Shia said it wasn't until he began treating local Chinese at a community clinic in Haidian district that "my eyes were really opened."
"The primary task for physicians at community clinics in China is prescribing drugs. Sometimes it feels like [doctors] are just running errands. They are busy, but without a clear goal," Shia explained.
China should use the UK's healthcare system as its model in rolling out reforms, said Shia. "Our habits are very expensive in China. Checkups are repeated and medicines are wasted. Seeing GPs [instead of specialists] can reduce strain on the healthcare system," he said.
Dhenin agreed, saying the GP model "can be a good fit in China" because patients will be treated by the right doctor.
About six months ago, Shia began working at a Haidian district community clinic. His work there allows him to conduct research on bringing standard monitoring methods of diabetes patients from Britain to China.
"People might believe the worst doctors are in the community clinics. China isn't facing a shortage of doctors at [the highest grade] 3A hospitals; it's facing a shortage of doctors who patients feel they can trust. Another thing that will be perfect for China's healthcare system is the standard operating procedure (SOP) used in the UK," said Shia, referring to a specific description of how to undertake a particular task.
Shia claims it is the fastest way to improve the expertise of community clinic doctors because SOPs for clinical practice are upgraded by specialist doctors.

One facet of the Chinese healthcare system Shia would like to stamp out is "over treatment" of patients.
"Everybody gets a blood test and an intravenous drip, even the children," he said. "I want to educate parents to gradually change [the situation]. When kids have a fever, the parents panic. They need somebody to hold their hand and talk to them."
One thing that Shia didn't expect before he came to China was that many patients would offer to help him do his job by providing their own diagnosis and prescription recommendations.
"[Patients] order drugs as if they are ordering dishes. The prescription is already in their mind before I have a chance to examine them. It's as if they are the doctors and I'm just the prescription filler," he joked.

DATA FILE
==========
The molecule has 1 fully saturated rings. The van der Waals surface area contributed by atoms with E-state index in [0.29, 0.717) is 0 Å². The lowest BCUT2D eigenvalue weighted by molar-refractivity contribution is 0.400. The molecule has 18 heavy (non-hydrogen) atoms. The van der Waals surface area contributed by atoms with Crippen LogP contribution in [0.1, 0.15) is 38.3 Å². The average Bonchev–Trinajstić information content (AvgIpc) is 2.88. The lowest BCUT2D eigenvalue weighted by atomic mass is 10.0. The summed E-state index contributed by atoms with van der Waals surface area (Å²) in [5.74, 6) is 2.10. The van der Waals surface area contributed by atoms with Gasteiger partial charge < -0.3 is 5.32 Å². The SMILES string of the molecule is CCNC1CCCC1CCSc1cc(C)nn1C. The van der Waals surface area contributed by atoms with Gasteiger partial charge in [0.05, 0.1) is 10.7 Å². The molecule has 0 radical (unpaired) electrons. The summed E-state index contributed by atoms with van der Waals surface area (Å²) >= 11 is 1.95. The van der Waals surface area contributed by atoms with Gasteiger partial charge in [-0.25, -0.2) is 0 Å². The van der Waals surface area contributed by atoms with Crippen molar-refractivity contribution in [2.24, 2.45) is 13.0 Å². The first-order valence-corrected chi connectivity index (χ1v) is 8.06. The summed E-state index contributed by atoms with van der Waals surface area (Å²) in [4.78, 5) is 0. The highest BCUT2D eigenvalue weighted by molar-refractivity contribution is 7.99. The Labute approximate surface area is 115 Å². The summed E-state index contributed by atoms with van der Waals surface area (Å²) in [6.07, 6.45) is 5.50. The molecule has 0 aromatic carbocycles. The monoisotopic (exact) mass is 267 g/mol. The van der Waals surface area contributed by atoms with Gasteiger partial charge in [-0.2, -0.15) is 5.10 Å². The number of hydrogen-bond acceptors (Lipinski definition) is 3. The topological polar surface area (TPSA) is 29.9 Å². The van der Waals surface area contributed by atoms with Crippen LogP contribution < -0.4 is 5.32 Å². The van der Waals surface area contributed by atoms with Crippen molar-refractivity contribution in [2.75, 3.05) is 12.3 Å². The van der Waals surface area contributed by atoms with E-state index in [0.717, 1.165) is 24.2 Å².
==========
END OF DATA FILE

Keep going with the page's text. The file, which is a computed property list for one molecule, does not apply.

The problem of this phenomenon lies in patients' lack of trust in doctors, Shia said.
"On many occasions, they just ask their friends and families [about health issues] or make a judgment based on past experience. They don't have anybody they trust, so they solve health problems on their own," he said.
As for dealing with patients who have their mind made up on what medication they want, Dhenin said the best approach is to be firm. "You have to say, 'No, you don't need it.' Medication isn't something you can just order," he said.
Another interesting observation Shia has made is that although many Chinese patients are frugal about how much they spend within their medical insurance, they tend to spend big on specific medicines, folk remedies, health products and advertised appliances on their own.
Dhenin is intrigued by many patients who share their own traditional Chinese medicine-related theories when assessing their health. "When [Chinese] are sick, they still don't drink cold things. Maybe it's not scientific, but it's better and harmless in any case. I respect this kind of culture," he said.
As winter peaks and more people present flu-like symptoms, Dhenin said he has been inundated with patients. Despite having a busy work schedule, he enjoys his life in Beijing with his wife and two daughters, aged 20 and 17.
His palate has naturally adapted well to Chinese cuisine over the past decade, with the French doctor listing Chinese cabbage, tofu, pig intestines and ears, creamy sliced chicken and vermicelli with spicy minced pork among his favorite delicacies.
Dhenin admits he has developed a deep bond to Beijing, where he has overseen health scares including the outbreaks of SARS in 2003, H1N1 in 2006 and H7N9 earlier this year.
"They were stressful," he said of the incidents. "I think China has improved a lot over the past decade. What we want as doctors is to provide good care to patients."
Source: Global Times